Our transit through the Panama Canal on sailing yacht Kuhela

25 February 2015 – 38′ Downeaster
Australian Josh, Brazilians Kim, Thor, and Manuel
Advisors: Astro, Ricardo – Tug Captain

From the blog http://www.sailsandsandals.com
“Russell and Diane have lived in Panama now for a few months and often help boats to go through from one side to the other, this would be their sixth trip through and great to have some experienced crew .”

Day One : Gatun Locks

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Kuhela at Shelter Bay Marina

Josh asked us to hook up with his Brazilian friend Manuel, so we texted in the morning and said we’d meet at the turnstiles by the escalator at Albrook. We waited a while then called but he was in a lobby, then he climbed on a different bus to the one we know. Since we didn’t know where he was and our driver said we were on the express bus, we stayed put and said we’d see him in Colon. His bus left around 09:00 but we sat around for another 25 minutes so it was never looking good for meeting, let alone for his ability to follow instructions in the Canal!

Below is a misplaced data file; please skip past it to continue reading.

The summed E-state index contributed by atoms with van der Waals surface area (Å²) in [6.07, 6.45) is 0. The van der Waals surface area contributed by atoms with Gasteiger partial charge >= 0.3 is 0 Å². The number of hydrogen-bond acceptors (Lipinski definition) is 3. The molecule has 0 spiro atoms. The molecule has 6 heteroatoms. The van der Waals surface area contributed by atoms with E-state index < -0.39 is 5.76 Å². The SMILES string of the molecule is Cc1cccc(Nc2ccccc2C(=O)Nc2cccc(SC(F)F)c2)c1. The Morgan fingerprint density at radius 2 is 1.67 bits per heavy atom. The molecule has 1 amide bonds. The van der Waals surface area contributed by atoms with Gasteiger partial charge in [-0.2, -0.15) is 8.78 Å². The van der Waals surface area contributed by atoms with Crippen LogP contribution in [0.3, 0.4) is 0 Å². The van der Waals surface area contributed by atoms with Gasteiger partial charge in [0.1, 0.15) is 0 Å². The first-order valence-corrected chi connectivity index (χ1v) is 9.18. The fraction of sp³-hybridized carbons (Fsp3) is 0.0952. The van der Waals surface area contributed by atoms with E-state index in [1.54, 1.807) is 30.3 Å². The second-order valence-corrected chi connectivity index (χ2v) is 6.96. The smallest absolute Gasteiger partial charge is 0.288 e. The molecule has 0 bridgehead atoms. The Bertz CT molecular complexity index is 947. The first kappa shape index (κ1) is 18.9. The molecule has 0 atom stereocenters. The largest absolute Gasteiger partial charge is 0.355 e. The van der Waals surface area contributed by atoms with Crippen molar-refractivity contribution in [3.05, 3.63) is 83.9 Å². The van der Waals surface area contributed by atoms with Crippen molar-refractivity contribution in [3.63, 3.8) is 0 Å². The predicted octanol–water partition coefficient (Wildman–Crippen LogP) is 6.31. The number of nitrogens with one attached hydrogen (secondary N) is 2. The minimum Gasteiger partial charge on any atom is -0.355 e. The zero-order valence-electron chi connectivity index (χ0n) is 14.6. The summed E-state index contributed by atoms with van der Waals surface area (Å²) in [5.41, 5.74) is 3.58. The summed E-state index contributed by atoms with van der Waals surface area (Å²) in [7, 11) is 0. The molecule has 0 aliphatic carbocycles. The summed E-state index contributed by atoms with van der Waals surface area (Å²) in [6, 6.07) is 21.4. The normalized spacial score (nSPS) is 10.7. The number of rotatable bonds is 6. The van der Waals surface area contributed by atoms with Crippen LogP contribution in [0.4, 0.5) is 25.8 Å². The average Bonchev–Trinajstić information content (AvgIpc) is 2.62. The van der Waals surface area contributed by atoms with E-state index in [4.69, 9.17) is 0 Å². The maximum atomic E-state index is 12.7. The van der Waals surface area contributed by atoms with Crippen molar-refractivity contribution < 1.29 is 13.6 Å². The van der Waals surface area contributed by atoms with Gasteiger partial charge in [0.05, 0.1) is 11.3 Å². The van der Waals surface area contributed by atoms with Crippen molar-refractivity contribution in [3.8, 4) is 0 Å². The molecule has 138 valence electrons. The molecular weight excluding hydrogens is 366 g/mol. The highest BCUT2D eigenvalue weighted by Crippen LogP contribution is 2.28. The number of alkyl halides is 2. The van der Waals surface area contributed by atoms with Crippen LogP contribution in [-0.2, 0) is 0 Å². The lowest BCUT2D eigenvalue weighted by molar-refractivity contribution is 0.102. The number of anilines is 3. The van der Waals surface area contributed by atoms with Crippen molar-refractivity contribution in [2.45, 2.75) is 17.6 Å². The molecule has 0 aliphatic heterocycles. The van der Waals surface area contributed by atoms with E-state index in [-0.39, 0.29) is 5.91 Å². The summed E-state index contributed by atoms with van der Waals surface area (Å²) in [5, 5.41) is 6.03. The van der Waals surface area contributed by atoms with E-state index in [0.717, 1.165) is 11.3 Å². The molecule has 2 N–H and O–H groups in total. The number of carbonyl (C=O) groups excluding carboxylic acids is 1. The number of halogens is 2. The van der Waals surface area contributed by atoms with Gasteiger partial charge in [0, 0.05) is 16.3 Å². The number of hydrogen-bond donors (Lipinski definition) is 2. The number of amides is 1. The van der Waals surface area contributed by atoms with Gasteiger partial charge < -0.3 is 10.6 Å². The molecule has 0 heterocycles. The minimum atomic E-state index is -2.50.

He texted around 10:20 saying he was at Rey, and we joined him there 15 minutes later. He was planning on waiting for the free marina bus at 11:15 but we called Josh who said the bus was likely to be full and agreed that a taxi was a better option.
Manuel didn’t stop talking for the entire taxi ride, ear-bashing the driver in Spanish. He runs his own boat on charters but he was a little too quick to give instructions to the driver – especially when he sent him the wrong way.
Got to the marina and had our usual precautionary toilet stop. Met Josh on the quay and we made our way to Kuhela, which Josh had bought in the States and plans to sail across the Pacific to New Zealand and perhaps Australia. Two young Brazilians have been travelling with him, so once again there will be six on board. At least we were given the V berth – as the experienced crew!
The lines and fenders were already on board, All regulation size ropes, and nice white fenders instead of the tyres wrapped in garbage bags we have seen so far.

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We set off for the Flats at 12:20 so were ready early for the long wait. With three boys on board it was a given that food was going to be curry. Actually all the yachts so far have done curry.
The Advisor was supposed to turn up at 16:30 but as always it was an hour after that. Astro told us we would raft with a cat and another yacht, with a big ship in front. A radio call gave us 18:25 in the lock, but we had to wait for the ship. We weighed anchor and started moving towards the action.